Nevertheless, cervical mucus may not only help the sperm cells in reaching the destination, but also make a stand against their penetration into the cervical cavity. This refers to weak sperm cells, who cannot overcome the cross flow of cervical discharge. Thus, the primary natural selection is realized on a cellular level.

Too little amount of cervical mucus during ovulation or modification of its content can constitute the cervical factor of infertility. Here are some pathologies related to this phenomenon:

  • Immunologic incompatibility – This is the case when antispermal antibodies are detected in the mucus;
  • Cervical stenosis (as a consequence of cicatrical changes of the cervix or adhesions after surgical intervention, including abortion) – the discharge is not produced in sufficient amount due to the affection of mucous glands;
  • Diabetes mellitus – biochemical composition of mucus does not conform with norms.

Tests for the calculation of ovulation according to cervical mucus

The stages of cervical mucus production can be monitored even at home, by maintaining a special record book.   It is necessary to consecutively register the days of menstruation (marking them with letter “M”), dry days (“D”), thick non-transparent mucus “N”, cream-like discharge (“C”), followed by fluid secrete (“F”), egg white type of mucus (“E”) and finally, thick, progesterone type of mucus (“P”).

It is required to abstain from sexual life during the first month of maintaining such a record book. Periods “C”, “F” and “E” are most favorable for conceiving, since the peak of profuse discharge usually foreshadows ovulation. This method has only 70% accuracy, therefore it cannot serve the only waymark for the woman.

Clinical tests include:

  • Detection of “pupil” symptom;
  • Testsonstretching;
  • The “frond” test.

Gynecological examination of the uterine cervix can reveal the presence of significant expansion of the external cervical mouth due to massive discharge of ovulation cervical mucus. This phenomenon is referred to as “pupil” symptom.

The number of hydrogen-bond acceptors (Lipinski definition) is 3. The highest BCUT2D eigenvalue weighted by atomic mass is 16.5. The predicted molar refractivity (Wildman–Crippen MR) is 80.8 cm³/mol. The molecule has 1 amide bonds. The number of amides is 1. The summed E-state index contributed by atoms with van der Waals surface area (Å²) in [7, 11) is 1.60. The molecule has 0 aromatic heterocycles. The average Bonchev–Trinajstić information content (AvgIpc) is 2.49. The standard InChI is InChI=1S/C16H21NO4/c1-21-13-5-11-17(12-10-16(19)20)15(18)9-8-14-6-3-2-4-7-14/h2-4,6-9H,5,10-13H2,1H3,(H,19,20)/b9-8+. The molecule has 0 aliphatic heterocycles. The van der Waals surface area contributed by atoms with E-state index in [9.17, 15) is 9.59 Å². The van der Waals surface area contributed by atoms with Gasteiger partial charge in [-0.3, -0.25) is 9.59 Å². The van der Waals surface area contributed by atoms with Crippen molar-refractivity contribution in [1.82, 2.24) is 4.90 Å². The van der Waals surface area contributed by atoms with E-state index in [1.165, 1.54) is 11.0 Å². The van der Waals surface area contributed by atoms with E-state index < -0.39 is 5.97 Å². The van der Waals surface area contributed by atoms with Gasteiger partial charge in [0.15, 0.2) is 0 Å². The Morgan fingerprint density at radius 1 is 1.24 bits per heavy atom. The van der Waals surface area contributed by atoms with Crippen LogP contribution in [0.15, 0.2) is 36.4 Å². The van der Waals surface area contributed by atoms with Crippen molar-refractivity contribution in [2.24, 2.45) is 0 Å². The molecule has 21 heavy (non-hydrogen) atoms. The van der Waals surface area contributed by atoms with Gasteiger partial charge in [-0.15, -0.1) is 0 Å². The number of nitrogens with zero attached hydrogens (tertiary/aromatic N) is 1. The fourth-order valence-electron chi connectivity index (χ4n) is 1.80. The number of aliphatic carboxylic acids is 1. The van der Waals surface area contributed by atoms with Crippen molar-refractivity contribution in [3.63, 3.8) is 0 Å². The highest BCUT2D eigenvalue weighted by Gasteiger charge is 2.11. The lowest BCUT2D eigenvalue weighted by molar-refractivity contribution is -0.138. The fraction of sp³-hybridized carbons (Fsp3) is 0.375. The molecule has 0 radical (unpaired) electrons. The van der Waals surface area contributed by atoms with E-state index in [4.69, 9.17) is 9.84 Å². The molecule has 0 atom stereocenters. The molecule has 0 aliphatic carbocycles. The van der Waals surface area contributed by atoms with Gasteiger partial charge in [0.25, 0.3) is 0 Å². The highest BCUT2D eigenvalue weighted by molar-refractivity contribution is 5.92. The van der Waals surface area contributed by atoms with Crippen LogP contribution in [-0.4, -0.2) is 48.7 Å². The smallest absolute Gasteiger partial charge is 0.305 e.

The second test can be performed by a doctor or by the patient herself at home. To do this, it is required to use a clean finger to take out from the vagina a little amount of mucus, place it on the palm of your second hand and stretch the “mucous thread”. Its length can reach up to 12cm during ovulation, while on other days of the cycle strings of mucus break even between two parted fingers.

The “frond” picture can be observed if the mucus, which has dried up on the glass slide, is examined under the microscope. This effect is associated with high acid content in estrogen discharge. The progesterone-influenced mucus crystallizes fragmentarily and thus, it does not create such a picture.

Symptoms of ovulation, that are not related to cervical mucus

The following phenomena can be indicative of the emergence of ovum from the follicle.

  • Ovulation bleeding – slight spotting in the middle of the cycle;
  • Tingling, not so intensive abdominal pain, caused by the ovulating ovary;
  • Basal temperature peak index on the diagram, if applicable;
  • Positive result of a special test (can be purchases in a drug store).

Thus, ovulation is possible to be traced, monitoring the cervical mucus, as well as via other methods. It is important to keep in mind that disturbance of phases of cervical mucus production before and after ovulation, as well as changes in its coloring, smell and consistency testify to the presence of a pathology. Such symptoms by all means require clinical diagnostics.